Gillian Welch: Time the Revelator
That’s my simple explanation to anyone who wants to understand an epiphany, the moment something is revealed, when the penny drops or the dots are connected. The classic reference is, of course to the series of revelations of Jesus as Messiah in the gospel, and hence the liturgical season of Epiphany to celebrate these revelations.
It was taken and used in literature as personal revelation in matters from the mundane to the profound. The mystic Julian of Norwich, who wrote her “Revelations of Divine Love” in 1395 (reputedly the first known published work by a woman) reveals a series of spiritual epiphanies, perhaps the most often quoted being: “All shall be well, and all shall be well, and all manner of thing shall be well.” A profound awareness.
James Joyce polularised the term in his autobiographical work Stephen Hero and in Portrait of the Arrtist as a Young Man, in which he would refer to times when he’d had a deep realisation, or when something manifested more clearly to him.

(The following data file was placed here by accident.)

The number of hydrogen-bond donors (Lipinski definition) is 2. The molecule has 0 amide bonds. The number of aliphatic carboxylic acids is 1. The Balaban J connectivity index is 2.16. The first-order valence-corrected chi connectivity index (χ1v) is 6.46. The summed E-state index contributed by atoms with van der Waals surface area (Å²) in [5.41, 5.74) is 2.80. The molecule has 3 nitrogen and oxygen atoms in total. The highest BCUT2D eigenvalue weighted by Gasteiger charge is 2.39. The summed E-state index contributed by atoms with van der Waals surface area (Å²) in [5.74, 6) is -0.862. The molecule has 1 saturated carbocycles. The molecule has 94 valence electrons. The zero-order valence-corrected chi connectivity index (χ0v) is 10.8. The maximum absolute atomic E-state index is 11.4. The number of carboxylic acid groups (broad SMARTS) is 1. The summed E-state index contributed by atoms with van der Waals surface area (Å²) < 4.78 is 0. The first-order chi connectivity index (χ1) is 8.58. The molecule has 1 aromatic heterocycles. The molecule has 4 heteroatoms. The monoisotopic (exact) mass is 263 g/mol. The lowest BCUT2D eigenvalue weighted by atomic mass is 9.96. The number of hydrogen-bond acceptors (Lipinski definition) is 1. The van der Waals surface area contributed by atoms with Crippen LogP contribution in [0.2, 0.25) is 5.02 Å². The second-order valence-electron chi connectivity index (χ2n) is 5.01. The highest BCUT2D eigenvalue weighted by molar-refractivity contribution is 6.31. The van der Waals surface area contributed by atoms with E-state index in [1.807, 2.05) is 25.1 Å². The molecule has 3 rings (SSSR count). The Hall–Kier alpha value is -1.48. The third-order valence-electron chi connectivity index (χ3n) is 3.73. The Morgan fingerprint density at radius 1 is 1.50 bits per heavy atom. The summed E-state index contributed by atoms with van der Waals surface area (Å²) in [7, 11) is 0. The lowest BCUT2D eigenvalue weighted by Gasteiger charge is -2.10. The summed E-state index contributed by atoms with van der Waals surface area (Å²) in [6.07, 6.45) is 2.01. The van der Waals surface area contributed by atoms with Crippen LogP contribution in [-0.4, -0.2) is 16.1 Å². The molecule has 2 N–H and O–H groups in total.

I really like how Gillian Welch plays with the idea of time as a revelator (see video), as the giver of epiphany, how living and engaging, reflecting and looking back, helps make sense of change and life now. Whereas for Dylan God is the revelator and judge, for Welch Time is. For Welch, time will tell!
I think my first epiphany was that I was part of the fabric of the universe. I freaked my parents out when I was four, I was regularly caught sitting on the window ledge of the second story window where my bedroom was. But I couldn’t help it, the moon and the stars captivated me and held me prisoner in wonderment. Going backwards, I later discovered the world when a maternal uncle gave me a large world wall map to gaze on and realised there was so much that constituted life. And incidentally, I think that order of learning has deeply affected me, because I go to the universe first and the world second.
More recently epiphany is related to my meditation and the contemplative. I never cease to be amazed, even by dew drops on grass! And I’m strangely warmed and satisfied by that.
The whole point of epiphany is that it comes to you, you can’t make it, but you can facilitate it – simply by taking time, time to observe, to engage, to listen, to feel, to receive, to attend.